The NRA and the Culture of Guns

Army Surplus

Army Surplus Store, Mountain City, Tennessee. Photo by Callen Harty.

Nine days have passed since the mass murder of concertgoers in Las Vegas and we’re still not talking about guns, gun control, the number of gun murders in this country, what to do about the constant gun violence, or anything of substance about the violent nature of our society and the weapons that contribute to it.

Apparently, it’s still too early to talk about guns, and as soon as it’s no longer too early it will be too late.

So let’s talk about something else. Let’s talk about the National Rifle Association (NRA) and what that organization does to promote the violent gun culture in which we live.

According to their own website, the NRA claims to be the nation’s oldest continuous civil rights organization. Although the current bylaws stress the second amendment, it was not founded to fight for the right of citizens to bear arms. It was founded in 1871 simply to promote better rifle marksmanship and in its early years hosted shooting competitions and not much of anything else. It took more than sixty years for the NRA to form their Legislative Affairs Division to inform members about pending legislation. Even then, they left it up to members to take action on their own. In 1949 the NRA and New York started a hunter education program and the focus of the NRA seemed to shift from competitive marksmanship to hunting and training on gun safety. They still host marksmanship competitions, but it is clearly not the sole focus of the association any more. The organization did not involve itself in direct lobbying until 1975, more than one hundred years after it was founded. So to claim the mantle as the oldest civil rights organization in the country is a little bit deceptive.

Since 1975 the NRA has worked tirelessly against pretty much any law that limits the availability of guns and for any law that opens up more weaponry with more power to more citizens. While many peaceful citizens who don’t like guns support the right of others to own them, the NRA has through its lobbying arm and political donations made cowards of legislators who might otherwise enact common sense laws that would protect everyone.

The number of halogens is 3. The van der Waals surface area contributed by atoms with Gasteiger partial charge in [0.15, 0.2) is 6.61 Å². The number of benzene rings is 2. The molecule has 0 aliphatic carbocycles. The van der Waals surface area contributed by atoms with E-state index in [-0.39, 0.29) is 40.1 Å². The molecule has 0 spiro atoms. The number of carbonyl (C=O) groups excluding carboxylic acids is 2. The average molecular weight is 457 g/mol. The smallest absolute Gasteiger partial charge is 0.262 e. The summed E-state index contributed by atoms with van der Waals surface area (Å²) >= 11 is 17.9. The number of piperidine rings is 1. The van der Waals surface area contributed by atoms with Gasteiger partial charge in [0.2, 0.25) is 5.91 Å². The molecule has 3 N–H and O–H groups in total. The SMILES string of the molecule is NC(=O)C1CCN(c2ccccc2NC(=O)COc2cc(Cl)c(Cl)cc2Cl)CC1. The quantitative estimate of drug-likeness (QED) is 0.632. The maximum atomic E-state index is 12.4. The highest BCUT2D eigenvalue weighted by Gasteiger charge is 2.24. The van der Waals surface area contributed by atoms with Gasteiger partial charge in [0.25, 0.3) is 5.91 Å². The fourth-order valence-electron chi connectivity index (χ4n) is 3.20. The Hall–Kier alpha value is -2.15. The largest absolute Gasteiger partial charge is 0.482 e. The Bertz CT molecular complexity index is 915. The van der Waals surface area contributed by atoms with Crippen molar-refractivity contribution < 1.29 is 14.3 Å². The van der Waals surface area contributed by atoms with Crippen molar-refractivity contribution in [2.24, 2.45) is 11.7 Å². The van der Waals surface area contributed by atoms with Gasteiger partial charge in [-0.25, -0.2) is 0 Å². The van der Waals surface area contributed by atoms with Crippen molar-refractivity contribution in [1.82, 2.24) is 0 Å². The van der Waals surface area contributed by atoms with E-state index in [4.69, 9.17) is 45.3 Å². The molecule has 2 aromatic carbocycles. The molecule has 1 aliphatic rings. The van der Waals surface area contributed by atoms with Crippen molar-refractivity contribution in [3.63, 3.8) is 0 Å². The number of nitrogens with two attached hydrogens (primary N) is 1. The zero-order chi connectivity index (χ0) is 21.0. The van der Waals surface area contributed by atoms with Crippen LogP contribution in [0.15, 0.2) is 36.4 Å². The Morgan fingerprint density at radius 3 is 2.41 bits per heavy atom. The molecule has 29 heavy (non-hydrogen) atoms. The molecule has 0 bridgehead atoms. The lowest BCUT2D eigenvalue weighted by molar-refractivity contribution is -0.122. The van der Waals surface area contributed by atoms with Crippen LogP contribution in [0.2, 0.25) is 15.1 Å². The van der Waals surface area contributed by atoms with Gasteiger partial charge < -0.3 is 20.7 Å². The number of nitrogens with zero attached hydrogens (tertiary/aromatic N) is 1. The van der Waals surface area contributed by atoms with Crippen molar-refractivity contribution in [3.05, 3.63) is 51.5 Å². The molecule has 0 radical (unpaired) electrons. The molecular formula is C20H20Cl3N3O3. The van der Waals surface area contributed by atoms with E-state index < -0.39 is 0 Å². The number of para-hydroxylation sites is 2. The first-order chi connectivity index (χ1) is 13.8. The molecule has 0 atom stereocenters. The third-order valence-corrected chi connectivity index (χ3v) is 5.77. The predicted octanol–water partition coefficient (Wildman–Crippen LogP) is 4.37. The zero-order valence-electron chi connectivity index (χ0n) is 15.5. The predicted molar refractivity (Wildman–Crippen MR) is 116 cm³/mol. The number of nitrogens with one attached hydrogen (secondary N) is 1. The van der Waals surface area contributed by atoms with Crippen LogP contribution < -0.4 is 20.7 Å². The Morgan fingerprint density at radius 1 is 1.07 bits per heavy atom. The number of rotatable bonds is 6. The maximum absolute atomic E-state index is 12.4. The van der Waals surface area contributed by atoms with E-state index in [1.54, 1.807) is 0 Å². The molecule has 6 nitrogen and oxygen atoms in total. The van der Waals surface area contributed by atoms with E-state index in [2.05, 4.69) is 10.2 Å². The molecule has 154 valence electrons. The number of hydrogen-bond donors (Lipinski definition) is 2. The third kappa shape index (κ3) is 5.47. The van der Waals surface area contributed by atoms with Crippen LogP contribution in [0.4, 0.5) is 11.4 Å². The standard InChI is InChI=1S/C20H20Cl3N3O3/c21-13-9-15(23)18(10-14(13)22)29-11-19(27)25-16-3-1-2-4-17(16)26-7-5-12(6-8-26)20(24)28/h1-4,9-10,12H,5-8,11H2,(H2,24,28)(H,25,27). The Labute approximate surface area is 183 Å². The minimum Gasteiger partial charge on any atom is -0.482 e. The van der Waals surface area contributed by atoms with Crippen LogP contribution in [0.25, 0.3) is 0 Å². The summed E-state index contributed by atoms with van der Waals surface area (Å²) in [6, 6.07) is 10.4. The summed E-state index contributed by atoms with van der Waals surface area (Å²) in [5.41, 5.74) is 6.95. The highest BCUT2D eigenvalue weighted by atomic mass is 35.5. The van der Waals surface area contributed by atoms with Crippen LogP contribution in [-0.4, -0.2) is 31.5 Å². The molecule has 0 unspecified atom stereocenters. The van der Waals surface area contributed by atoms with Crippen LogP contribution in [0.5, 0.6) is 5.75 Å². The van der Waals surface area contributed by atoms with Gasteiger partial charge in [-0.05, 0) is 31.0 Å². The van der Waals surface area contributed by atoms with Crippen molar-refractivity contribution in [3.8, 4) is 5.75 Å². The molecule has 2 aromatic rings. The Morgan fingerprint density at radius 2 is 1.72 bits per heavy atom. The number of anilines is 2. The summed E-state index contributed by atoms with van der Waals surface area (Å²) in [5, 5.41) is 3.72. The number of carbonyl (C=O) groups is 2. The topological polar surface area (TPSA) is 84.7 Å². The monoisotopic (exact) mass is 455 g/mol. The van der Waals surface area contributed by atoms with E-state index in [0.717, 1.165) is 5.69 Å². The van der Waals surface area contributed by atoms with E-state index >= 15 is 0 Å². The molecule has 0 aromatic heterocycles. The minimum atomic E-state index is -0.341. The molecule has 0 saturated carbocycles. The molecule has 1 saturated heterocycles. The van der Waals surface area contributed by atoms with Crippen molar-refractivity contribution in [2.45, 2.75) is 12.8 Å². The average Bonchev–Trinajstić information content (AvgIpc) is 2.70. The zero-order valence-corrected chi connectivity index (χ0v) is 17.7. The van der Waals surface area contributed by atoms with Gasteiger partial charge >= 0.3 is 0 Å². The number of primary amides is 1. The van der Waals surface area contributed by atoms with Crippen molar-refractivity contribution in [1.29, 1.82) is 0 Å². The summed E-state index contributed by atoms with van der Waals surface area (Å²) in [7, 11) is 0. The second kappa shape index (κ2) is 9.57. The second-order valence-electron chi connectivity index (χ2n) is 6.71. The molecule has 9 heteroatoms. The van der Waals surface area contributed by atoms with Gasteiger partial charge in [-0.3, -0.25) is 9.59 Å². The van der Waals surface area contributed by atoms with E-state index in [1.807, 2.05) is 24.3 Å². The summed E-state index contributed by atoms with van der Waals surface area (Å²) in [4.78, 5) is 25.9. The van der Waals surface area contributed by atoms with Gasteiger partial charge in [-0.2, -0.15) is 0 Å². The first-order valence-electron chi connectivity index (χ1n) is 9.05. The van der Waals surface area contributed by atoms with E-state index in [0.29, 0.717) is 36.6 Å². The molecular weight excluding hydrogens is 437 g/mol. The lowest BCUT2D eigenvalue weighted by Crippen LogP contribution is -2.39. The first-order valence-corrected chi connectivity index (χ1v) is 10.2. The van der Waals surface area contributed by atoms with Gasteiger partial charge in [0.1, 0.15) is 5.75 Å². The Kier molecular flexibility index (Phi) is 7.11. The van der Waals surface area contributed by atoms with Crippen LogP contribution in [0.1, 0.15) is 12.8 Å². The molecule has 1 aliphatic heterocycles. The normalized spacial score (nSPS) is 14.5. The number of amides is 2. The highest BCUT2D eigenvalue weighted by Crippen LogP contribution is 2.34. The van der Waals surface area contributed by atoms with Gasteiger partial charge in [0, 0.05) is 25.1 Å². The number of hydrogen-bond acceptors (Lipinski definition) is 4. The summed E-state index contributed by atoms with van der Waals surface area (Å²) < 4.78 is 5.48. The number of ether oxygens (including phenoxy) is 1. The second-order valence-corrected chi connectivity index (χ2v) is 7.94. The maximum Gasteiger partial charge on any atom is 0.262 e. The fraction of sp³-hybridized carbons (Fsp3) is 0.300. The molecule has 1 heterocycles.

While still giving lip service to these things, somewhere along the line the organization stopped caring so much about marksmanship, hunting, and even its diligent protection of the right to bear arms, and sold itself out to the gun manufacturing industry. Yes, they still hold competitions, they train millions of people in gun safety, and they publish hunting magazines, all worthwhile endeavors. But anyone who truly believes that the NRA cares more about hunting, gun collecting, or their members and families as much as they care about the industrialists making money off of the fear that is sold to us online and on television has completely deluded themselves. Simply put, the NRA is not there to protect anyone’s rights as a citizen. It is there to safeguard, promote, and increase the income of weapons manufacturers.

Business Insider magazine article from January 16, 2013 claimed that more than half of the NRA’s funding now comes from weapons manufacturers through direct contributions, money made from corporate advertising, and donations from the sale of guns. Several gun manufacturers give a percentage of their sales to the NRA as a donation. The NRA also donates money to others. It gives large sums of money to legislators who support their agenda. A New York Times article last week (10/4/17) noted the national legislators who have received the most money from the NRA in their careers. The numbers included direct contributions and money spent on behalf of candidates. Top of the list in the Senate was John McCain of Arizona at $7,740,521. Almost eight million dollars to just one senator. Number ten in the Senate, Louisiana’s Bill Cassidy, raked in just under $3,000,000 ($2,861,047 to be exact). Tops in the House was French Hill from Arkansas at just over one million dollars. And if there is anyone who doesn’t believe the NRA expects votes in return . . . well, it would be pointless to even try to break through a head that thick.